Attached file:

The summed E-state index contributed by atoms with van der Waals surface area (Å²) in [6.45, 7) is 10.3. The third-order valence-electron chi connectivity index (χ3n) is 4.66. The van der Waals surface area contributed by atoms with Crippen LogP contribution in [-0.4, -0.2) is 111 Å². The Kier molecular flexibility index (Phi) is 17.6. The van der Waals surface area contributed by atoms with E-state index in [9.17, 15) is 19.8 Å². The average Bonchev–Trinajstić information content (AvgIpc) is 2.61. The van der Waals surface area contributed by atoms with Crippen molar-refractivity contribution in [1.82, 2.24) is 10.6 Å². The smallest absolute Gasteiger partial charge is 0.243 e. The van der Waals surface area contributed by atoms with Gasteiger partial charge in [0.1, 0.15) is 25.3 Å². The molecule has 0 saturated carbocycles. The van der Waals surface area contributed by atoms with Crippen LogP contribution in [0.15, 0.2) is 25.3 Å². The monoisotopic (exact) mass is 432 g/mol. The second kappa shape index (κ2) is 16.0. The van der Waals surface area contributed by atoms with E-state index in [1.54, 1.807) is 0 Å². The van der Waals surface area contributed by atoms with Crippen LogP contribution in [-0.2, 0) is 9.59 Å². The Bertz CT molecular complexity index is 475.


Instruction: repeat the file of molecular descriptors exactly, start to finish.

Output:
The summed E-state index contributed by atoms with van der Waals surface area (Å²) in [6.45, 7) is 10.3. The third-order valence-electron chi connectivity index (χ3n) is 4.66. The van der Waals surface area contributed by atoms with Crippen LogP contribution in [-0.4, -0.2) is 111 Å². The Kier molecular flexibility index (Phi) is 17.6. The van der Waals surface area contributed by atoms with E-state index in [9.17, 15) is 19.8 Å². The average Bonchev–Trinajstić information content (AvgIpc) is 2.61. The van der Waals surface area contributed by atoms with Crippen molar-refractivity contribution in [1.82, 2.24) is 10.6 Å². The smallest absolute Gasteiger partial charge is 0.243 e. The van der Waals surface area contributed by atoms with Gasteiger partial charge in [0.1, 0.15) is 25.3 Å². The molecule has 0 saturated carbocycles. The van der Waals surface area contributed by atoms with Crippen LogP contribution in [0.15, 0.2) is 25.3 Å². The monoisotopic (exact) mass is 432 g/mol. The second kappa shape index (κ2) is 16.0. The van der Waals surface area contributed by atoms with E-state index in [1.54, 1.807) is 0 Å². The van der Waals surface area contributed by atoms with Crippen LogP contribution in [-0.2, 0) is 9.59 Å². The Bertz CT molecular complexity index is 475.